Enabling Mitigation to Reduce Loss from Disasters and Quicken Community Recovery
WCCIH | Enabling Mitigation to Reduce Loss from Disaster and Quicken Community Recovery
This research project focuses on identifying better ways to prepare our community and businesses in the lead up to a severe weather event. Modelling undertaken by the Bureau of Meteorology and CSIRO predicts that the Queensland region will experience a greater number of high intensity storms (stronger wind speeds and heavier rainfall systems) in the future. Therefore, it's important for local government to adequately plan and improve recovery from cyclones. Actions taken one to two days before a tropical cyclone hits, and in the days after, can create a significant financial burden on those that undertake them. Yet, last-minute preparation and response forms an integral part of emergency management, enhancing the ability to safeguard both life and assets.
Modelling predicts that the Queensland region will experience a greater proportion of high intensity storms in the future meaning that local governments need to adequately plan and improve recovery from cyclones.
Information will be collected via surveys with members of the community who experienced Cyclone Debbie and felt like they took actions to reduce the impact of the cyclone on their home or business, or who will take different actions when the next tropical storm hits.
Whitsunday Climate Change Innovation Hub has partnered with James Cook University to undertake this research and propose solutions to local government. The project is funded by the Monsoon Trough Grant funding.
This project aims to provide recommendations to:
- Help communities be more prepared for disaster
- Enhance cyclone resilience to reduce damage and loss
- Assist fast community recovery
If everyone takes the right actions in the lead up to storm events it can reduce loss and ensure our community recovery as quick as possible. For information on how to prepare for next cyclone season see Council's Disaster Preparedness information.
To find out more about the project, please contact the Whitsunday Climate Change Innovation Hub on 1300 972 753 or via email at ClimateHub@whitsundayrc.qld.gov.au.
Key messages include:
- There is limited literature on small businesses and how to prepare for disasters and often home prep is prioritised over business preparation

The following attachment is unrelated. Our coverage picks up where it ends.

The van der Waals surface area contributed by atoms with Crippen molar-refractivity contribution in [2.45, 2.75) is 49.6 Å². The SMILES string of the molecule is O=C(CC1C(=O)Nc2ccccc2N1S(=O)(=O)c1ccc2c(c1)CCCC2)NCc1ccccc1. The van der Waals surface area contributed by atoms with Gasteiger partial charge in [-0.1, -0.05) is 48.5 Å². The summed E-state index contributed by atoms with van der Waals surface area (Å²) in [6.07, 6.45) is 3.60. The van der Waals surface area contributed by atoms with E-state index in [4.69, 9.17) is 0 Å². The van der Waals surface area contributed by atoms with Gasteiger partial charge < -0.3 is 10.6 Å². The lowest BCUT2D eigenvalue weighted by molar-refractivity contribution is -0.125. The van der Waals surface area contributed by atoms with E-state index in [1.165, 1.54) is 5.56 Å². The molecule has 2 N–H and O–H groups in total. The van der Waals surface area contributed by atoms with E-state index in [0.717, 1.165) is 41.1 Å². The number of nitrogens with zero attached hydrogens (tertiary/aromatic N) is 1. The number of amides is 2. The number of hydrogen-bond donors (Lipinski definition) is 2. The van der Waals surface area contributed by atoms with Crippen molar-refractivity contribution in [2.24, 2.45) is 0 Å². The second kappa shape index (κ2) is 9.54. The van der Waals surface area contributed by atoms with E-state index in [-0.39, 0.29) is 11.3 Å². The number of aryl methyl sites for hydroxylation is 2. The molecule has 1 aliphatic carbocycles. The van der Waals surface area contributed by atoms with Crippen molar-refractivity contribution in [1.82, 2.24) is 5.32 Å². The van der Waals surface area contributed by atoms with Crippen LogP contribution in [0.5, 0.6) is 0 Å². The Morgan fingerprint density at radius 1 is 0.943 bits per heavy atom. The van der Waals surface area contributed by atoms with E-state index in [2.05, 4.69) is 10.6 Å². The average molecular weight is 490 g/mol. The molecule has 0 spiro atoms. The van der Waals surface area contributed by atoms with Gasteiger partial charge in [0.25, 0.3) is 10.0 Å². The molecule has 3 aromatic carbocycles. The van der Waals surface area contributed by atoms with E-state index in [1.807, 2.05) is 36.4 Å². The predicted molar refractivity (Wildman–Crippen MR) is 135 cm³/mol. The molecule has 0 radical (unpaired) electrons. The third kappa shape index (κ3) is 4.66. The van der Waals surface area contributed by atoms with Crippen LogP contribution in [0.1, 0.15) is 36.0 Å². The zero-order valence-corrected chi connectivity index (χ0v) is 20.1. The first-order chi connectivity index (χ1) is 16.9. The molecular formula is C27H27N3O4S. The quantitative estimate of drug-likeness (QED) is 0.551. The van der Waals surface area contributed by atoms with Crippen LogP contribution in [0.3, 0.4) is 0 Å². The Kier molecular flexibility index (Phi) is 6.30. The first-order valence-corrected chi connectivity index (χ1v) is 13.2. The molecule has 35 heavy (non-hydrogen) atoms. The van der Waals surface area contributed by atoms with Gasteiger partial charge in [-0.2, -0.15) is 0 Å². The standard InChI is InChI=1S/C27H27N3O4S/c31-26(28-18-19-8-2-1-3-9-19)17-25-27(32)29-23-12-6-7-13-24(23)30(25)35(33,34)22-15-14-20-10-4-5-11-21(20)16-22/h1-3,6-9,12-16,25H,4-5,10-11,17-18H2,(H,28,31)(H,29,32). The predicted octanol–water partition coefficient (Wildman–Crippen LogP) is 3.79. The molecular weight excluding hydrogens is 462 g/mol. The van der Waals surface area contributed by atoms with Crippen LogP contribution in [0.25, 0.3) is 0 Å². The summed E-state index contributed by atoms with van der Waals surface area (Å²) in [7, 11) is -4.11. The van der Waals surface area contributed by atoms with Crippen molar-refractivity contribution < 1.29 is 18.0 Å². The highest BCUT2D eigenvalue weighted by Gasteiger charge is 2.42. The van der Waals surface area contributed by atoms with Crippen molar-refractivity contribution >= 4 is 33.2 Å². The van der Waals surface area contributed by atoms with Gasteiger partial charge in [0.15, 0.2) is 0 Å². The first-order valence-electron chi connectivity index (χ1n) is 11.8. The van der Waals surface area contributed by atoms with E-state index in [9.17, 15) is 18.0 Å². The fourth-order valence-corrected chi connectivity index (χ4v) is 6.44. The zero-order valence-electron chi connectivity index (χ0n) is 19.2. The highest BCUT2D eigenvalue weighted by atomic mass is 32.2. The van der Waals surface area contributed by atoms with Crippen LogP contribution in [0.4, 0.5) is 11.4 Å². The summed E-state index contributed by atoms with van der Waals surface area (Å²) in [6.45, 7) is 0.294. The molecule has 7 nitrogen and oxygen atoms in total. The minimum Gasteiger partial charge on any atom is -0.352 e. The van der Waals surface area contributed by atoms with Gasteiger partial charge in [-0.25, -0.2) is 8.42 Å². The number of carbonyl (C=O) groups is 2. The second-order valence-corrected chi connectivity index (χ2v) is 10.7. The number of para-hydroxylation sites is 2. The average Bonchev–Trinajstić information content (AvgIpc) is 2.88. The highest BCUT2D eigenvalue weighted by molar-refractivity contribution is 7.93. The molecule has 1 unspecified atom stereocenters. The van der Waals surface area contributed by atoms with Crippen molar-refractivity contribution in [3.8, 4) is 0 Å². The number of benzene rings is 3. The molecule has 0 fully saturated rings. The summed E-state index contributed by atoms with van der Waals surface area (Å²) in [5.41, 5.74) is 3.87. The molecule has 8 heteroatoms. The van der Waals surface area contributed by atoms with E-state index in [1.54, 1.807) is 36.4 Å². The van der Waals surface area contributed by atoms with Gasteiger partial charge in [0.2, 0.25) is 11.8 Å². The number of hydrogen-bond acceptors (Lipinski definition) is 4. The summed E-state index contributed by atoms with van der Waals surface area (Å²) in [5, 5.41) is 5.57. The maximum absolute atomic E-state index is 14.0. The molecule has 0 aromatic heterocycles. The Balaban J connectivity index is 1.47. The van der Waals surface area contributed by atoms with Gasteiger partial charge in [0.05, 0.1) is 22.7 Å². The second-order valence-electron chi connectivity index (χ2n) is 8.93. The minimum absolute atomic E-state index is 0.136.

- Most businesses have building (if owned) and contents insurance and business interruption insurance
- Most businesses have asset registers and take photos of stock before events.
- Businesses that operate paperless were agile in being able to work from home or set up elsewhere and did not risk losing client and account info
- A shift in thinking about preparedness as an activity done outside the immediate lead up to an event, may facilitate the performance of more demanding mitigation activities.
- Business owners, as a group, performed non-structural, rather than structural mitigation actions in their preparation for STC Debbie. Of the few that owned their premises being a workshop with large roller doors, they took mitigation action by bracing their roller doors.
- Most business owners did not own their operating premises. This was the most frequently offered reason for not performing structural mitigation activities.
- Most business owners reported that non-structural activities such as gutter and drain clearing was not performed by their landlords in the lead up to STC Debbie.
- Landlords as a group are not included in investigations of barriers and facilitators of property preparation for extreme events. Investigations of these issues for this group would benefit the design and implementation of future preparedness programs.
- Water ingress was a major part of the damage caused by STC Debbie – here are the key messages for businesses:
- Make sure gutters and drains are cleared before storm season
- If you have property or road drains at a similar level and near your doors, sandbagging at the doors may reduce damage to your business. Get familiar with sandbagging methods before storm season - QFES have details on effective sandbagging methods.
- Regular maintenance inspections should be made of roofs, flashings and attachments such as vents, air conditioners and solar panels to make sure not degraded by corrosion or UV etc. Any maintenance, repairs or upgrades should be carried out to meet current building requirements.
- The most effective method of reducing wind driven rain via windows and doors is to use wind rated cyclone shutters. This has the added benefit of mitigating wind driven debris entering into the building and providing added security to the property.
- If shutters are not available, use plastic sheeting to reduce water ingress via windows and doors (a strip of plastic sheet taped on the inside of the window sill. This strip of thin plastic increased the height of the window sill, caught the water and allowed it to drain back out of the house via the weep holes. A step by step guide for installation of plastic to reduce wind driven rain ingress through windows and doors is available on JCU's website.